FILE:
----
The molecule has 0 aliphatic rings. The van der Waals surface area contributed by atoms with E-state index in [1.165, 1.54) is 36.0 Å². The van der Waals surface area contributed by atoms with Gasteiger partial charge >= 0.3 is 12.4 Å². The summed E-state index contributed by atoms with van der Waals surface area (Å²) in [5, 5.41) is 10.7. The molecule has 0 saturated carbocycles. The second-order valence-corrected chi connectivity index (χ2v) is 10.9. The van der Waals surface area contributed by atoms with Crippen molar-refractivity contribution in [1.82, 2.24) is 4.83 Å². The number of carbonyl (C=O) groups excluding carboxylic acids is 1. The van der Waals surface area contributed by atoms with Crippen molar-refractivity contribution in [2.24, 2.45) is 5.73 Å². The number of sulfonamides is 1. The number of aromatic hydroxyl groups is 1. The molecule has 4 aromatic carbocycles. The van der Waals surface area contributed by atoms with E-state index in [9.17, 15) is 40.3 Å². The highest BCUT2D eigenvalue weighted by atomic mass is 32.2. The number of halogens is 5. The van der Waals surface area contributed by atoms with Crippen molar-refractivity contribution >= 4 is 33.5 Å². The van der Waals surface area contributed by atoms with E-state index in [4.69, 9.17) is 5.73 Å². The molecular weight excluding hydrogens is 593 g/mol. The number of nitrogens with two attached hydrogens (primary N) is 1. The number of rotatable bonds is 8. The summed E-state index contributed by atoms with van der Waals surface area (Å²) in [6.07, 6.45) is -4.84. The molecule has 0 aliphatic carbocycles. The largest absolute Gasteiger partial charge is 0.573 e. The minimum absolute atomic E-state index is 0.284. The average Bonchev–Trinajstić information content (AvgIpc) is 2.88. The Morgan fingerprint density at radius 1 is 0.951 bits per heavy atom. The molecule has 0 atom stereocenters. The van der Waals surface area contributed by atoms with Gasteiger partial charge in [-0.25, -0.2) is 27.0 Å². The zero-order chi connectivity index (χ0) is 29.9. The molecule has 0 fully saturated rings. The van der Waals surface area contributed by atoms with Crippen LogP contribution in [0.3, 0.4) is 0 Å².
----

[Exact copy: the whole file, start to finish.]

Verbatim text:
The molecule has 0 aliphatic rings. The van der Waals surface area contributed by atoms with E-state index in [1.165, 1.54) is 36.0 Å². The van der Waals surface area contributed by atoms with Gasteiger partial charge >= 0.3 is 12.4 Å². The summed E-state index contributed by atoms with van der Waals surface area (Å²) in [5, 5.41) is 10.7. The molecule has 0 saturated carbocycles. The second-order valence-corrected chi connectivity index (χ2v) is 10.9. The van der Waals surface area contributed by atoms with Crippen molar-refractivity contribution in [1.82, 2.24) is 4.83 Å². The number of carbonyl (C=O) groups excluding carboxylic acids is 1. The van der Waals surface area contributed by atoms with Crippen molar-refractivity contribution in [2.24, 2.45) is 5.73 Å². The number of sulfonamides is 1. The number of aromatic hydroxyl groups is 1. The molecule has 4 aromatic carbocycles. The van der Waals surface area contributed by atoms with E-state index in [9.17, 15) is 40.3 Å². The highest BCUT2D eigenvalue weighted by atomic mass is 32.2. The number of halogens is 5. The van der Waals surface area contributed by atoms with Crippen molar-refractivity contribution >= 4 is 33.5 Å². The van der Waals surface area contributed by atoms with E-state index in [4.69, 9.17) is 5.73 Å². The molecular weight excluding hydrogens is 593 g/mol. The number of nitrogens with two attached hydrogens (primary N) is 1. The number of rotatable bonds is 8. The summed E-state index contributed by atoms with van der Waals surface area (Å²) in [6.07, 6.45) is -4.84. The molecule has 0 aliphatic carbocycles. The largest absolute Gasteiger partial charge is 0.573 e. The minimum absolute atomic E-state index is 0.284. The average Bonchev–Trinajstić information content (AvgIpc) is 2.88. The Morgan fingerprint density at radius 1 is 0.951 bits per heavy atom. The molecule has 0 atom stereocenters. The van der Waals surface area contributed by atoms with Gasteiger partial charge in [-0.25, -0.2) is 27.0 Å². The zero-order chi connectivity index (χ0) is 29.9. The molecule has 0 fully saturated rings. The van der Waals surface area contributed by atoms with Crippen LogP contribution in [0.3, 0.4) is 0 Å².